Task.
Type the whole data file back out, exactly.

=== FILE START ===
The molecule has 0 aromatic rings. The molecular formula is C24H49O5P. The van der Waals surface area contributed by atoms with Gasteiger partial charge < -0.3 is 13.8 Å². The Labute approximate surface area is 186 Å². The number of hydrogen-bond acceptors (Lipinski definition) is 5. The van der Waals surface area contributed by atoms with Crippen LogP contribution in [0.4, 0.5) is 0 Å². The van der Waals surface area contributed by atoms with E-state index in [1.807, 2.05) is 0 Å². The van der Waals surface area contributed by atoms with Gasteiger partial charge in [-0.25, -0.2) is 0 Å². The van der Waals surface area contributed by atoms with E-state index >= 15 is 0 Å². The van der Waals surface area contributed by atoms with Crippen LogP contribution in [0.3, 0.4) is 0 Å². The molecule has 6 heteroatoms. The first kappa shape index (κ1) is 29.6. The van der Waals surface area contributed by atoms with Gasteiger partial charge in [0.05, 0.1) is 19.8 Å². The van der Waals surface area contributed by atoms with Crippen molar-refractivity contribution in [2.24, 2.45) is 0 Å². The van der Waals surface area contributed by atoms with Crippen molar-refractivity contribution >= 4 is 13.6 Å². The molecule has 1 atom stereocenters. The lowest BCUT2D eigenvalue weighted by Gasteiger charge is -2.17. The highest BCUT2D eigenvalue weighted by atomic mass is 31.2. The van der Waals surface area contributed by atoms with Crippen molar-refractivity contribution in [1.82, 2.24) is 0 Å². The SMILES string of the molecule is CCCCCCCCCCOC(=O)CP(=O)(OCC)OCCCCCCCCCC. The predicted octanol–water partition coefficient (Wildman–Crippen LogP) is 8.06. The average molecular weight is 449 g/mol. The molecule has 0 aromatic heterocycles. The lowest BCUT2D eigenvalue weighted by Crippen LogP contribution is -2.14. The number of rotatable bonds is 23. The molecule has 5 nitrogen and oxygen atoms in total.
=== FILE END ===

The molecule has 0 aromatic rings. The molecular formula is C24H49O5P. The van der Waals surface area contributed by atoms with Gasteiger partial charge < -0.3 is 13.8 Å². The Labute approximate surface area is 186 Å². The number of hydrogen-bond acceptors (Lipinski definition) is 5. The van der Waals surface area contributed by atoms with Crippen LogP contribution in [0.4, 0.5) is 0 Å². The van der Waals surface area contributed by atoms with E-state index in [1.807, 2.05) is 0 Å². The van der Waals surface area contributed by atoms with Gasteiger partial charge in [-0.25, -0.2) is 0 Å². The van der Waals surface area contributed by atoms with E-state index >= 15 is 0 Å². The van der Waals surface area contributed by atoms with Crippen LogP contribution in [0.3, 0.4) is 0 Å². The molecule has 6 heteroatoms. The first kappa shape index (κ1) is 29.6. The van der Waals surface area contributed by atoms with Gasteiger partial charge in [0.05, 0.1) is 19.8 Å². The van der Waals surface area contributed by atoms with Crippen molar-refractivity contribution in [2.24, 2.45) is 0 Å². The van der Waals surface area contributed by atoms with Crippen molar-refractivity contribution >= 4 is 13.6 Å². The molecule has 1 atom stereocenters. The lowest BCUT2D eigenvalue weighted by Gasteiger charge is -2.17. The highest BCUT2D eigenvalue weighted by atomic mass is 31.2. The van der Waals surface area contributed by atoms with Crippen molar-refractivity contribution in [1.82, 2.24) is 0 Å². The SMILES string of the molecule is CCCCCCCCCCOC(=O)CP(=O)(OCC)OCCCCCCCCCC. The predicted octanol–water partition coefficient (Wildman–Crippen LogP) is 8.06. The average molecular weight is 449 g/mol. The molecule has 0 aromatic heterocycles. The lowest BCUT2D eigenvalue weighted by Crippen LogP contribution is -2.14. The number of rotatable bonds is 23. The molecule has 5 nitrogen and oxygen atoms in total.